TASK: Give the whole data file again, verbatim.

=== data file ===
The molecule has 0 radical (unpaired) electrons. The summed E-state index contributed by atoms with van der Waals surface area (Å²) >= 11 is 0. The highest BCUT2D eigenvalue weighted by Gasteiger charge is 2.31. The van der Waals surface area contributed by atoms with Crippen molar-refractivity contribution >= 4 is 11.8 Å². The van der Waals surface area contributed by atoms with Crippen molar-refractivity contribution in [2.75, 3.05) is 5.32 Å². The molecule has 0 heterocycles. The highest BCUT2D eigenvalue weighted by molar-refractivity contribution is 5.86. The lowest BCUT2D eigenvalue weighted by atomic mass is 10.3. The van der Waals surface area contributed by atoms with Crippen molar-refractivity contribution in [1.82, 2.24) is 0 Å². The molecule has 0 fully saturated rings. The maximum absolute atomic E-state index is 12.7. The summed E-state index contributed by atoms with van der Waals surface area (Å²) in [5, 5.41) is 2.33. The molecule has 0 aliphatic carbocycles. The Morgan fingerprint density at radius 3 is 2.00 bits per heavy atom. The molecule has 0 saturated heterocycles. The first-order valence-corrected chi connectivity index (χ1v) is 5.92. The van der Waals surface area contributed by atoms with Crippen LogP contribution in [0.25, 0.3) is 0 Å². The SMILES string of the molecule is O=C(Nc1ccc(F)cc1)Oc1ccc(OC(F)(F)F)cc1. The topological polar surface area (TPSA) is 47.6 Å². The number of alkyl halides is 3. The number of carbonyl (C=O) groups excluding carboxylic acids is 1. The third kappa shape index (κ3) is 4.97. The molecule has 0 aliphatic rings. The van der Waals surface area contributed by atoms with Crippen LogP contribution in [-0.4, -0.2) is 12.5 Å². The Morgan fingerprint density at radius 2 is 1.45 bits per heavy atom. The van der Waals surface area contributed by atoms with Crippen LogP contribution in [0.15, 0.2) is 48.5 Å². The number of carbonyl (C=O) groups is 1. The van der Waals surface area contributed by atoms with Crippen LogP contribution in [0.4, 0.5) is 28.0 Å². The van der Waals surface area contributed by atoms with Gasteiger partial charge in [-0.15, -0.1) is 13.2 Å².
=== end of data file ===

The molecule has 0 radical (unpaired) electrons. The summed E-state index contributed by atoms with van der Waals surface area (Å²) >= 11 is 0. The highest BCUT2D eigenvalue weighted by Gasteiger charge is 2.31. The van der Waals surface area contributed by atoms with Crippen molar-refractivity contribution >= 4 is 11.8 Å². The van der Waals surface area contributed by atoms with Crippen molar-refractivity contribution in [2.75, 3.05) is 5.32 Å². The molecule has 0 heterocycles. The highest BCUT2D eigenvalue weighted by molar-refractivity contribution is 5.86. The lowest BCUT2D eigenvalue weighted by atomic mass is 10.3. The van der Waals surface area contributed by atoms with Crippen molar-refractivity contribution in [1.82, 2.24) is 0 Å². The molecule has 0 fully saturated rings. The maximum absolute atomic E-state index is 12.7. The summed E-state index contributed by atoms with van der Waals surface area (Å²) in [5, 5.41) is 2.33. The molecule has 0 aliphatic carbocycles. The Morgan fingerprint density at radius 3 is 2.00 bits per heavy atom. The molecule has 0 saturated heterocycles. The first-order valence-corrected chi connectivity index (χ1v) is 5.92. The van der Waals surface area contributed by atoms with Crippen LogP contribution in [0.25, 0.3) is 0 Å². The SMILES string of the molecule is O=C(Nc1ccc(F)cc1)Oc1ccc(OC(F)(F)F)cc1. The topological polar surface area (TPSA) is 47.6 Å². The number of alkyl halides is 3. The number of carbonyl (C=O) groups excluding carboxylic acids is 1. The third kappa shape index (κ3) is 4.97. The molecule has 0 aliphatic rings. The van der Waals surface area contributed by atoms with Crippen LogP contribution in [-0.4, -0.2) is 12.5 Å². The Morgan fingerprint density at radius 2 is 1.45 bits per heavy atom. The van der Waals surface area contributed by atoms with Crippen LogP contribution in [0.15, 0.2) is 48.5 Å². The number of carbonyl (C=O) groups is 1. The van der Waals surface area contributed by atoms with Crippen LogP contribution in [0.4, 0.5) is 28.0 Å². The van der Waals surface area contributed by atoms with Gasteiger partial charge in [-0.15, -0.1) is 13.2 Å².